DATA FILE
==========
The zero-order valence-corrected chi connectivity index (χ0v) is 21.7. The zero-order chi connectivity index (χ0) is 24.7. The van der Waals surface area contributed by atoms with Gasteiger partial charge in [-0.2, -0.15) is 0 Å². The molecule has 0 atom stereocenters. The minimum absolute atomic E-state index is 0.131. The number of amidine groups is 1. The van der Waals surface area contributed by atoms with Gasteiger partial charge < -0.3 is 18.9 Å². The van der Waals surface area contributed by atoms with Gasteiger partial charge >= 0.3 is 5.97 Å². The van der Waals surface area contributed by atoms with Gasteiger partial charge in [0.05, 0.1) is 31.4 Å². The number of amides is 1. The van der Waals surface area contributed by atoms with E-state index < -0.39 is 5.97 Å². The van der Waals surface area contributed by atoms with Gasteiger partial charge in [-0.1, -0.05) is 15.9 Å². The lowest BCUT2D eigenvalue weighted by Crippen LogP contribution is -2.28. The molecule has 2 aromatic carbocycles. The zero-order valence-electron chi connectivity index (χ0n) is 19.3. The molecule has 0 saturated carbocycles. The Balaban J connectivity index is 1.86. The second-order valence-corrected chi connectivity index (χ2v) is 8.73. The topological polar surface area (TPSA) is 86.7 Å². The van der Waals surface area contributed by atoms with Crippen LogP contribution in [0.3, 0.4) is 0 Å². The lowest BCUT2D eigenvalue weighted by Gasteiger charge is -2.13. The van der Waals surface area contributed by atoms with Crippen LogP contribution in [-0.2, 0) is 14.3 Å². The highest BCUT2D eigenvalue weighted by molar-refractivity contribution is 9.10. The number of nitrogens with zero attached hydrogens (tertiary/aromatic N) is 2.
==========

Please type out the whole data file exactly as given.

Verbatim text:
The zero-order valence-corrected chi connectivity index (χ0v) is 21.7. The zero-order chi connectivity index (χ0) is 24.7. The van der Waals surface area contributed by atoms with Gasteiger partial charge in [-0.2, -0.15) is 0 Å². The molecule has 0 atom stereocenters. The minimum absolute atomic E-state index is 0.131. The number of amidine groups is 1. The van der Waals surface area contributed by atoms with Gasteiger partial charge < -0.3 is 18.9 Å². The van der Waals surface area contributed by atoms with Gasteiger partial charge >= 0.3 is 5.97 Å². The van der Waals surface area contributed by atoms with Gasteiger partial charge in [0.05, 0.1) is 31.4 Å². The number of amides is 1. The van der Waals surface area contributed by atoms with E-state index < -0.39 is 5.97 Å². The van der Waals surface area contributed by atoms with Gasteiger partial charge in [-0.1, -0.05) is 15.9 Å². The lowest BCUT2D eigenvalue weighted by Crippen LogP contribution is -2.28. The molecule has 2 aromatic carbocycles. The zero-order valence-electron chi connectivity index (χ0n) is 19.3. The molecule has 0 saturated carbocycles. The Balaban J connectivity index is 1.86. The second-order valence-corrected chi connectivity index (χ2v) is 8.73. The topological polar surface area (TPSA) is 86.7 Å². The van der Waals surface area contributed by atoms with Crippen LogP contribution in [0.3, 0.4) is 0 Å². The lowest BCUT2D eigenvalue weighted by Gasteiger charge is -2.13. The van der Waals surface area contributed by atoms with Crippen LogP contribution in [-0.2, 0) is 14.3 Å². The highest BCUT2D eigenvalue weighted by molar-refractivity contribution is 9.10. The number of nitrogens with zero attached hydrogens (tertiary/aromatic N) is 2.